Local pride plays a role in Li's extraordinary popularity in Asia; his debut disc sold more than 100,000 copies in Japan, Korea, and China, countries where Li regularly plays. Says Kim, "In Asia, they treat him like a pop star. When he gets off a plane he is surrounded by reporters who want to know about his love life."
Through an extraordinary coincidence, the two most prominent young pianists to emerge in recent years are both the same age and both Chinese -- Li and Lang Lang. The two never met in China, and in the West they have been taking radically different career directions. Lang Lang plays two or three times as many concerts as Li, makes the rounds of the talk shows, and was featured on the soundtrack of an episode of the CBS show "Joan of Arcadia." Piano connoisseurs recoil from Lang Lang's self-promotion and some unmusical aspects of his playing, though the pianist does bring people into the concert hall who have never been there before.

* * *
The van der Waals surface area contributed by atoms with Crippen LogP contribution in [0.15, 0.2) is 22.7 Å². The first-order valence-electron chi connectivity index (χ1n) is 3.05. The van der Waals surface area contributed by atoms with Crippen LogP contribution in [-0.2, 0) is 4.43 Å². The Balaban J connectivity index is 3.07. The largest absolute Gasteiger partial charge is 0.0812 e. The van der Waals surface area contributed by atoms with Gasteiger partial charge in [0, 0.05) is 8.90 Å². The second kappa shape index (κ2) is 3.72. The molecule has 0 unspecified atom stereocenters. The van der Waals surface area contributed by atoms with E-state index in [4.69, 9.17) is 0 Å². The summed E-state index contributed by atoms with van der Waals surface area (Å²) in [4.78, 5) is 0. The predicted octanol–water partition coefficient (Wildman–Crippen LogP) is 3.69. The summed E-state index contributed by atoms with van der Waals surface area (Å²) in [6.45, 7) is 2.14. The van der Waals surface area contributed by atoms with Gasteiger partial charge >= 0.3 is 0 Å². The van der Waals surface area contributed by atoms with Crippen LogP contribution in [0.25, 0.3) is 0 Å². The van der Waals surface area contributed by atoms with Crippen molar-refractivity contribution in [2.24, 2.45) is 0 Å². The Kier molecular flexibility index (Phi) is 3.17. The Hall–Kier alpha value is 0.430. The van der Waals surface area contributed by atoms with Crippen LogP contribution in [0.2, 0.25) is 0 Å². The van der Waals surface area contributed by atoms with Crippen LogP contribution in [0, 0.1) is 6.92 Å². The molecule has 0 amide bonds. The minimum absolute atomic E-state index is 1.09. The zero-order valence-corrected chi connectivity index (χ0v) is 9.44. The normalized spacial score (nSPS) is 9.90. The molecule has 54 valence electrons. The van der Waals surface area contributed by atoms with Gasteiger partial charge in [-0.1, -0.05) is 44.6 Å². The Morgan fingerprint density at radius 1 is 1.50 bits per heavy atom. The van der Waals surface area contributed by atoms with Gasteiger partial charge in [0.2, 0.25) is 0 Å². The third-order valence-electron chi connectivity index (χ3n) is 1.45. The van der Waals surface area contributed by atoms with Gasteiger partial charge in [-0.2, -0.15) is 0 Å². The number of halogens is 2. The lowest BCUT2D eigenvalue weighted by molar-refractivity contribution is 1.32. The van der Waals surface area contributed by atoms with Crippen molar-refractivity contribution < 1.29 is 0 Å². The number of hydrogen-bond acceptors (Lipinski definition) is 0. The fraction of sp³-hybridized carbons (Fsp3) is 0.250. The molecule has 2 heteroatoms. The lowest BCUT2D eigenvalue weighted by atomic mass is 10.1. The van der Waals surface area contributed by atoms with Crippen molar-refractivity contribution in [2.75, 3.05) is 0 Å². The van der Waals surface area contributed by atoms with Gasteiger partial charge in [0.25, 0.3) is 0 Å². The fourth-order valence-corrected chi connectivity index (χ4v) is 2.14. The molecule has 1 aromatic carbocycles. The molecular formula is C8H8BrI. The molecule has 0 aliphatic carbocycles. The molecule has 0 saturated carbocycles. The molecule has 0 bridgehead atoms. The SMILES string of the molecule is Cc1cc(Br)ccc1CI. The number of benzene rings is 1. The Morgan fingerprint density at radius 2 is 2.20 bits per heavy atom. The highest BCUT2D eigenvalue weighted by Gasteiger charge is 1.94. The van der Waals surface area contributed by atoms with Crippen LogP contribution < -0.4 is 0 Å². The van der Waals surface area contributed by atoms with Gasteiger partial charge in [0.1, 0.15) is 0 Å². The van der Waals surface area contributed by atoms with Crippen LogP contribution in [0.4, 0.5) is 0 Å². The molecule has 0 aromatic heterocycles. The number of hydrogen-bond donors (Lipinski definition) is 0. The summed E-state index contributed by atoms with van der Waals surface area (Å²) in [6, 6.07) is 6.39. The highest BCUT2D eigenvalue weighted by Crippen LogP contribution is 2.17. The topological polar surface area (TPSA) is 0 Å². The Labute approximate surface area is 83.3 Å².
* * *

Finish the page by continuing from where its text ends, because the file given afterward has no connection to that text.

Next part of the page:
The paths of the two pianists crossed for the first time a year ago in Germany. Lang has spoken patronizingly of Li in at least one interview: He told the Canadian music magazine La Scena Musicale last February, "His career is not big yet. I hope he will have a big career. . . . I think it is still very rare to become famous. The world has so many pianists. I am very fortunate." Li is more circumspect when asked about Lang: "We met last year and I think we are friends. I have heard his first records and I think they are quite good."
Li says he is primarily interested in the long haul: "I don't like to go like the express train. I think right now I should make only one record a year; after 20 years, that is 20 records, and that is a lot. The way to become an artist is step by step by step."
© Copyright 2004 Globe Newspaper Company.